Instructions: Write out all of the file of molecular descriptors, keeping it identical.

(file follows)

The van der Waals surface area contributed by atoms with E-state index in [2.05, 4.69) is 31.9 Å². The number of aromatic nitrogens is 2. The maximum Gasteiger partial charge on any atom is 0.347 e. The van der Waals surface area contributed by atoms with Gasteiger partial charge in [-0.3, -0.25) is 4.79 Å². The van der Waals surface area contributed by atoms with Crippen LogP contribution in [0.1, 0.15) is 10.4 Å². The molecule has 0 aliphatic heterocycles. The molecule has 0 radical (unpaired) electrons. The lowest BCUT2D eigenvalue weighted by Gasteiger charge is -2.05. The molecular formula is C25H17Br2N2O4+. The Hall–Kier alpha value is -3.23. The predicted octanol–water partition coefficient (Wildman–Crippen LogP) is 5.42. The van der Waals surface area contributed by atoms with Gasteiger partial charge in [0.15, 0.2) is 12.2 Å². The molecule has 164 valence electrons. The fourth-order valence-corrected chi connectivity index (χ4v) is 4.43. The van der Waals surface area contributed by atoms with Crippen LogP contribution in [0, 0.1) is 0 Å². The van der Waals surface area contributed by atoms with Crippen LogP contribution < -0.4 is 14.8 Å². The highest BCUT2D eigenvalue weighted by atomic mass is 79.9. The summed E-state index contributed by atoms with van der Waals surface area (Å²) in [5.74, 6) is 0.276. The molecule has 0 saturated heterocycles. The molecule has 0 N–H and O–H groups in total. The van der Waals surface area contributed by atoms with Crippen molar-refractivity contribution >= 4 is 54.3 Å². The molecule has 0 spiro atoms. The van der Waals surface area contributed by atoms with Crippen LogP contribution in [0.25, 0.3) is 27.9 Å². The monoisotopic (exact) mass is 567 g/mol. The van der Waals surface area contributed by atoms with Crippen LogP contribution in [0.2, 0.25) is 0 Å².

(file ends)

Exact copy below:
The van der Waals surface area contributed by atoms with E-state index in [2.05, 4.69) is 31.9 Å². The number of aromatic nitrogens is 2. The maximum Gasteiger partial charge on any atom is 0.347 e. The van der Waals surface area contributed by atoms with Gasteiger partial charge in [-0.3, -0.25) is 4.79 Å². The van der Waals surface area contributed by atoms with Crippen LogP contribution in [0.1, 0.15) is 10.4 Å². The molecule has 0 aliphatic heterocycles. The molecule has 0 radical (unpaired) electrons. The lowest BCUT2D eigenvalue weighted by Gasteiger charge is -2.05. The molecular formula is C25H17Br2N2O4+. The Hall–Kier alpha value is -3.23. The predicted octanol–water partition coefficient (Wildman–Crippen LogP) is 5.42. The van der Waals surface area contributed by atoms with Gasteiger partial charge in [0.15, 0.2) is 12.2 Å². The molecule has 164 valence electrons. The fourth-order valence-corrected chi connectivity index (χ4v) is 4.43. The van der Waals surface area contributed by atoms with Crippen LogP contribution in [0, 0.1) is 0 Å². The van der Waals surface area contributed by atoms with Crippen LogP contribution < -0.4 is 14.8 Å². The highest BCUT2D eigenvalue weighted by atomic mass is 79.9. The summed E-state index contributed by atoms with van der Waals surface area (Å²) in [5.74, 6) is 0.276. The molecule has 0 saturated heterocycles. The molecule has 0 N–H and O–H groups in total. The van der Waals surface area contributed by atoms with Crippen molar-refractivity contribution >= 4 is 54.3 Å². The molecule has 0 spiro atoms. The van der Waals surface area contributed by atoms with Crippen LogP contribution in [0.25, 0.3) is 27.9 Å². The monoisotopic (exact) mass is 567 g/mol. The van der Waals surface area contributed by atoms with Crippen LogP contribution in [0.2, 0.25) is 0 Å².